As I was thinking these thoughts it struck me that on Valentine’s Day, the theme of fragments, incompleteness and freedom to change could be brought directly into dialogue with the theme of love through a consideration of the poems written by Sappho who lived on the Greek island of Lesbos in the seventh century BCE and whose sensuous and lyrical love poetry has, for nearly two millennia, continued to bewitch, intrigue and, occasionally, scandalise, our European culture.

As with St Valentine, very little is known about Sappho's life but what we do know is that her poetry was admired throughout antiquity and was included in the later Greek’s definitive list of lyric poets. Despite her fame, like so many other ancient authors, nearly all of her poetry has been lost to us and, of the more than five hundred poems that she wrote only about two thousand lines which fit into intelligible fragments have survived to our own day.

Although a few fragments survived in Greece itself, in 1879 in the Egyptian oasis of Fayum in the Nile valley, a great deal of new material was discovered. As you might expect, in Egypt Sappho’s poetry was written on papyri and, coincidently, papyrus was also used to make the papier-mâché that wrapped their mummies. When the archeologists working on this site came carefully to unwrap these mummies they discovered that Sappho’s poetry (and of course the work of other ancient authors) had provided the raw material for their wrappings (see photo above). In order to make this papier-mâché the papyri were first torn into strips and, in consequence, as Willis Barnstone (one of Sappho’s modern translators) puts it:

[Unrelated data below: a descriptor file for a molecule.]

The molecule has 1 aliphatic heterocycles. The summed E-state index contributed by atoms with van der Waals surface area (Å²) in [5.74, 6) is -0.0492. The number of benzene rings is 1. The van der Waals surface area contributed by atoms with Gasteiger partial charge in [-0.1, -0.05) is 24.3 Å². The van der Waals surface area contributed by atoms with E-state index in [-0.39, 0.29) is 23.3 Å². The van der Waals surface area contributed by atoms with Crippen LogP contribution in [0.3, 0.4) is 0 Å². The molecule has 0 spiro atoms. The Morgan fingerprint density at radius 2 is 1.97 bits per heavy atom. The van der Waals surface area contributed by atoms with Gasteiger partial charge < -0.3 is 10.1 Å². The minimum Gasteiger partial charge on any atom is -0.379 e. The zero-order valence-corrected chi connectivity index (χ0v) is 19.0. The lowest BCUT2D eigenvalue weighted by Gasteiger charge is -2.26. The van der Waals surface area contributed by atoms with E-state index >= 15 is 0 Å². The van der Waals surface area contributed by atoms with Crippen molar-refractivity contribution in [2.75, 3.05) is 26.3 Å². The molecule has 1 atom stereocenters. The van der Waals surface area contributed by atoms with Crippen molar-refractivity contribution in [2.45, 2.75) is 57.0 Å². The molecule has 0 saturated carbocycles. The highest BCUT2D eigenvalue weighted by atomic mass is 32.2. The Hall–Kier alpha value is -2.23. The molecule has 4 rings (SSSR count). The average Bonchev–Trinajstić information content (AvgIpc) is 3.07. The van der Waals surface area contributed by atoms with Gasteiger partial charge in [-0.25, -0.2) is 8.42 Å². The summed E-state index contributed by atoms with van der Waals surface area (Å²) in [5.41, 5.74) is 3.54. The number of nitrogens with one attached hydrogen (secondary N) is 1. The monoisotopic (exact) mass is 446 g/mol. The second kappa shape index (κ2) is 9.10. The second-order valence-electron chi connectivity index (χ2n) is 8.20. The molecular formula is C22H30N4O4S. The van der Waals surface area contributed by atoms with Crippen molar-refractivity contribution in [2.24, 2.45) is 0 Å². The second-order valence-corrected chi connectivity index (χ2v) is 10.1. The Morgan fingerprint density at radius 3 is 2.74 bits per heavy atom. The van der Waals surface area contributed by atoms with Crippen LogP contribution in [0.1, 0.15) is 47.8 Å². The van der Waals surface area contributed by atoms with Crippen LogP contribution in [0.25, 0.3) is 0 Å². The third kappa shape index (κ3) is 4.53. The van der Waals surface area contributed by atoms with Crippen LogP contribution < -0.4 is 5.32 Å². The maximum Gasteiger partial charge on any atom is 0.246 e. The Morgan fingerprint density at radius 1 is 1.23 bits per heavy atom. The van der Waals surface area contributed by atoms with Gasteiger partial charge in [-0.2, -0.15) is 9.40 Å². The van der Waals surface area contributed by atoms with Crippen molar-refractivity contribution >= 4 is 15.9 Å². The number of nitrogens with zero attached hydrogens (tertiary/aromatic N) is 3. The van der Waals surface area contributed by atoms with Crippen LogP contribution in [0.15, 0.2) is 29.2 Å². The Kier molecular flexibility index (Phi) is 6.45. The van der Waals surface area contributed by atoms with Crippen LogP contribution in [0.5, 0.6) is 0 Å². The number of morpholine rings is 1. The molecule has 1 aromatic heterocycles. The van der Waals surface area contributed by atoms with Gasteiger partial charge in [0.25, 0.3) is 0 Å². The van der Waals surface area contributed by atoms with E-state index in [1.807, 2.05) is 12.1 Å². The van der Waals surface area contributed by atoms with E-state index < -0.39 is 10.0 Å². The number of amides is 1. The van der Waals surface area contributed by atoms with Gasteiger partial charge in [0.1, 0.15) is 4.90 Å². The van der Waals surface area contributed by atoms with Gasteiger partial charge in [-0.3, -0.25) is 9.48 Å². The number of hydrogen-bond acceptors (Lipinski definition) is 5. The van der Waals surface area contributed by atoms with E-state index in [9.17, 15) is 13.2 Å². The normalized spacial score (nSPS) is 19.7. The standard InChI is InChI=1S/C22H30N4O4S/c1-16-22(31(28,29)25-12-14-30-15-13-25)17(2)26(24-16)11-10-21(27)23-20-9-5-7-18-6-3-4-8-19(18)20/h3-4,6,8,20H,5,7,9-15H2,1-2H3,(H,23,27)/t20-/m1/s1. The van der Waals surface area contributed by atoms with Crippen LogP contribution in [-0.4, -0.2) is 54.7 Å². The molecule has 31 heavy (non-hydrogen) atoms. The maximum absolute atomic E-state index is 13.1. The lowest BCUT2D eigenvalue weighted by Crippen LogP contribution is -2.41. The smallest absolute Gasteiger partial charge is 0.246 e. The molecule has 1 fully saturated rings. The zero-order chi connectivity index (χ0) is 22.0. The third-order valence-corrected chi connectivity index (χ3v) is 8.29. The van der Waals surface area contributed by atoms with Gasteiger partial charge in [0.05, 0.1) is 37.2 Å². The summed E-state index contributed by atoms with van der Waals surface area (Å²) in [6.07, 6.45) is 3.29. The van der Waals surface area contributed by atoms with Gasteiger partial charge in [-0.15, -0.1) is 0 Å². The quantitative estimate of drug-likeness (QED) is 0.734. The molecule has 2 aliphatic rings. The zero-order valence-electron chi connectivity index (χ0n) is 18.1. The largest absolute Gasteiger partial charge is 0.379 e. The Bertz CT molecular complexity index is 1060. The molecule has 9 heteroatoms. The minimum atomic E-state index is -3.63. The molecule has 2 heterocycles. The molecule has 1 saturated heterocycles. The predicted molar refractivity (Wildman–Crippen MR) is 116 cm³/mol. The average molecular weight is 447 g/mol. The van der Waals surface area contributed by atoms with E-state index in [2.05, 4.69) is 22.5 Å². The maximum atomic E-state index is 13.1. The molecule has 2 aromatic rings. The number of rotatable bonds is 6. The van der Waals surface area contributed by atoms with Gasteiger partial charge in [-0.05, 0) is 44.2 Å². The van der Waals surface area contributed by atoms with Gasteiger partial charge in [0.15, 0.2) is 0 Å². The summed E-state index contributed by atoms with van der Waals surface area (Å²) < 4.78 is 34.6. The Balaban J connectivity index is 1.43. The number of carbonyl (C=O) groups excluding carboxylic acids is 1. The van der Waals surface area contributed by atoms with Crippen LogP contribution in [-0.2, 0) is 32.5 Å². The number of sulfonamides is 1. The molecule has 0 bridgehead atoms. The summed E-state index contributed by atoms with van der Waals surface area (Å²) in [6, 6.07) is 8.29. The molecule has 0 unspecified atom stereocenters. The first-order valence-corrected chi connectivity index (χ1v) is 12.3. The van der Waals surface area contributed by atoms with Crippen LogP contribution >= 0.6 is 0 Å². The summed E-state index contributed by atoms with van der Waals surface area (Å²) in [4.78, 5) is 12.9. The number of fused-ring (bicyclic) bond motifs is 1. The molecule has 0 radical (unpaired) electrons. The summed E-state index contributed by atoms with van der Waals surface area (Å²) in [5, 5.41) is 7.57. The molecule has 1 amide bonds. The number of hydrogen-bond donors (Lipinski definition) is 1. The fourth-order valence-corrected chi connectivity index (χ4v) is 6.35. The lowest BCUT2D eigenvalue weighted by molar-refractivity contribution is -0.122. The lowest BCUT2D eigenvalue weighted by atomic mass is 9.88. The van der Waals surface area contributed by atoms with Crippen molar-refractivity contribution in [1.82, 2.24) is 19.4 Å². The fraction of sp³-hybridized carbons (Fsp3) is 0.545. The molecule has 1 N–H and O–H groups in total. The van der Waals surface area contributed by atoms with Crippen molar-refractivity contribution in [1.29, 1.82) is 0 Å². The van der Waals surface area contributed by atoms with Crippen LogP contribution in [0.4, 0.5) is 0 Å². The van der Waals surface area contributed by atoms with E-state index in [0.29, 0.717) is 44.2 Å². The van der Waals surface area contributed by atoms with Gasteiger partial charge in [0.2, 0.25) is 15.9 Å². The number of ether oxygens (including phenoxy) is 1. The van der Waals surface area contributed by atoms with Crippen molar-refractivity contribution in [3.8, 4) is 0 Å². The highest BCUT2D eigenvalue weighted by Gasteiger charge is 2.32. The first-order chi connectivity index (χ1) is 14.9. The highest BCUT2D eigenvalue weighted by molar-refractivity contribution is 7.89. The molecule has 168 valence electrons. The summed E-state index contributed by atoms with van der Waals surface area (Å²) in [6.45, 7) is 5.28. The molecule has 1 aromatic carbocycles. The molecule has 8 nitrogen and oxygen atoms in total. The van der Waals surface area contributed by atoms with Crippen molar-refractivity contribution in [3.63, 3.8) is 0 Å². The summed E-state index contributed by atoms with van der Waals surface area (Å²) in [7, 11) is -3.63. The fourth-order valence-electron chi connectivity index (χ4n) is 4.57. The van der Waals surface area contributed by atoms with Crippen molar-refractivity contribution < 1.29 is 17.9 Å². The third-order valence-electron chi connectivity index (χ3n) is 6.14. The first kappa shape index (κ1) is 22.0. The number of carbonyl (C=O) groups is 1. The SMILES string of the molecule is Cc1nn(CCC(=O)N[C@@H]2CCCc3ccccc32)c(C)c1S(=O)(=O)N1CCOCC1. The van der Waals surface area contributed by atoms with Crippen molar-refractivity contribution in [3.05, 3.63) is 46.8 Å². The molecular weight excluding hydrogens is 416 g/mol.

“The mummy makers of Egypt transformed much of Sappho into columns of words, syllables, or single letters, and so made her poems look, at least typographically, like Apollinaire’s or e. e. cummings’ shaped poems. The miserable state of many of the texts has produced surprising qualities. So many words and phrases are elliptically connected in a montage structure that chance destruction has delivered pieces of strophes that breathe experimental verse. Her time-scissored work is not quite language poetry, but a more joyful cousin of the eternal avant-garde, which is always and ever new. So Sappho is ancient and, for a hundred reasons, modern” (Sweetbitter Love by Sappho, trans. Willis Barnstone, Shambhala, 2006,  p. xxix)